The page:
Human Events Blog

Sandy votes early

Update: More event cancellations and a statement from Romney communications director Gail Gitcho: “Out of sensitivity for the millions of Americans in the path of Hurricane Sandy, we are canceling tonight’s events with Governor Romney in Wisconsin and Congressman Ryan in Melbourne and Lakeland, Florida. We are also canceling all events currently schedule for both Governor Romney and Congressman Ryan on Tuesday. Governor Romney believes this is a time for the nation and its leaders to come together to focus on those Americans who are in harms way. We will provide additional details regarding Governor Romney’s and Congressman Ryan’s schedule when they are available.”

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First and foremost: if you’re in the path of Hurricane Sandy, pay close attention to emergency instructions, and may you and your family weather the storm without injury.  As New Jersey Governor Chris Christie put it: “Don’t panic and don’t be stupid.”

The uncomfortable timing of this massive hybrid storm, which may well prove to be the “storm of the century,” is likely to have some impact on the presidential election.  Sandy is voting early, in quite a few of the most hotly contested swing states.  The Washington Post reports that early voting has been suspended in Maryland and the District of Columbia.  No word as of yet on whether early voting will resume Tuesday.  Meanwhile, early voting in Pennsylvania and New Hampshire continues apace, as it is conducted entirely by mail.

The final days before an election feature a lot of door-to-door campaigning and get-out-the-vote efforts, which will obviously be disrupted by the storm, as will media coverage of campaign events.  The net effect of this disruption on the election would likely depend upon exactly which areas are most seriously affected, and whether there is still lingering damage to roads and power systems on Election Day, which has become last call for those who didn’t vote early.  Virginia Governor Bob McDonnell promised to take all possible measures to ensure the polls would be open on Election Day, saying “we’ll be ready, but we’re planning for contingencies if there’s still a problem.”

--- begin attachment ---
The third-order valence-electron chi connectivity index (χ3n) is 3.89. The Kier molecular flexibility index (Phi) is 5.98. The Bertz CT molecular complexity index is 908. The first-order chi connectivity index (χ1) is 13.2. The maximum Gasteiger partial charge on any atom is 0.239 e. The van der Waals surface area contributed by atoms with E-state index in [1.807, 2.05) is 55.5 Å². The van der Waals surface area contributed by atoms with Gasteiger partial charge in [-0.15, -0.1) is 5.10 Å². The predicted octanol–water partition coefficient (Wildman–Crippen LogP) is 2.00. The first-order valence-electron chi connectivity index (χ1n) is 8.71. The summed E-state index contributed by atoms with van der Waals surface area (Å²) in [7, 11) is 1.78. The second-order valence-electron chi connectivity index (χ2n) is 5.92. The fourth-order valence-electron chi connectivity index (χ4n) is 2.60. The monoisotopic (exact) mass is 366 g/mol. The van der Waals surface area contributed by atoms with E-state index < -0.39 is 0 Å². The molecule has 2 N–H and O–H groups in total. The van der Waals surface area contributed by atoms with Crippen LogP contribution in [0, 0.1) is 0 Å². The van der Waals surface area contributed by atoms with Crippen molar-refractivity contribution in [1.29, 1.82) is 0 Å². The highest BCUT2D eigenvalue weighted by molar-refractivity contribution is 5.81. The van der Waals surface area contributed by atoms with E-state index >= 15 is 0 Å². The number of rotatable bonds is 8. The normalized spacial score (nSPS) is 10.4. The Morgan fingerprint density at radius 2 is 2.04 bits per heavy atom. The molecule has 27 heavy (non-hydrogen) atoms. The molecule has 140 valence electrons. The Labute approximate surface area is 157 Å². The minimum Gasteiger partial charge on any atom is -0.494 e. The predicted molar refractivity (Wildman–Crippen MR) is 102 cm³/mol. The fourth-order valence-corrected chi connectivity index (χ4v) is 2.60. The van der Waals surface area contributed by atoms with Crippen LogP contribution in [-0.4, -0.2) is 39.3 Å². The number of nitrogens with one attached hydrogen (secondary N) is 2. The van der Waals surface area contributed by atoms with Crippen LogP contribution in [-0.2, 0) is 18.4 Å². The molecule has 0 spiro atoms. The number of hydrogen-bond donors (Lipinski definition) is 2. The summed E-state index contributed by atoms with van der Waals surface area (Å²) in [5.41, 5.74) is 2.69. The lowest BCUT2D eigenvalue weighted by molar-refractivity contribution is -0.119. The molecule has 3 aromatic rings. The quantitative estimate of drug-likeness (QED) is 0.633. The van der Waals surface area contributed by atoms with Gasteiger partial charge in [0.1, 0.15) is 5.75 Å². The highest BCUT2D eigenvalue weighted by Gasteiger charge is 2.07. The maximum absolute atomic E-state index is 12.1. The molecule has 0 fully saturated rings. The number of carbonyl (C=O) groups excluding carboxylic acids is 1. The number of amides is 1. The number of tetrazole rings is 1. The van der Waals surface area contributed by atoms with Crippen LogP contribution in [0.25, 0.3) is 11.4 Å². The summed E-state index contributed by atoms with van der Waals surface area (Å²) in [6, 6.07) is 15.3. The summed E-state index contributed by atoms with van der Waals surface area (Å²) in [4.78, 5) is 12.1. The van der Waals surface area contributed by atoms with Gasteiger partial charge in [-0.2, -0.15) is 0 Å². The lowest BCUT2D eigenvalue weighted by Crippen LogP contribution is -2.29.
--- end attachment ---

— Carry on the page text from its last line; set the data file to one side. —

Both candidates will be affected by travel disruptions.  The New York Times notes “the storm forced both candidates to scrap campaign stops and, with eight days until Election Day, will require Mr. Obama to balance the roles of president in an emergency and candidate.”  The President canceled campaign events in Florida, Ohio, and Colorado in order to head back to the White House and “monitor” the storm.

This decision has already attracted some derision because it seems like an exercise in defensive “optics” rather than a realistic requirement of the office – we’ve been assured repeatedly over the last few years that when Obama travels, he brings the full resources of the White House with him, and in any event he is neither the director of FEMA nor a meteorologist.  (And is the direct path of the oncoming storm the ideal location for the President?)  Still, the President would probably have taken heat for the contrary “optics” of remaining on the campaign trail while the storm wreaks havoc, and the Romney campaign must also consider the optics of intense campaigning while a natural disaster is unfolding.

According to CNN, both Mitt Romney and Joe Biden had to cancel campaign stops in Virginia as Hurricane Sandy bore down, and campaign events in New Hampshire were canceled by Biden, Mitt Romney, and Ann Romney.  This was partially due to a desire to avoid drawing resources away from disaster relief efforts in the affected states, as security considerations for such high-profile visits are a strain on local governments.  ABC News counts a total of 19 campaign events thus far canceled or rescheduled by both teams due to the storm, further noting that the Romney campaign has been using its tour bus to distribute hurricane relief supplies in Virginia.

“Both campaigns said they were suspending fundraising e-mails to supporters in Virginia, Pennsylvania, North Carolina, New Jersey and the District of Columbia,” adds CNN.

On the campaign trail in Connecticut, former president Bill Clinton proceeded to politicize the living hell out of Hurricane Sandy: “We’re coming down to the eleventh hour.  We’re facing a violent storm.  It’s nothing compared to the storm we’ll face if you don’t make the right decision in this election.”  Stay classy, Mr. Clinton!

 

 

 

 

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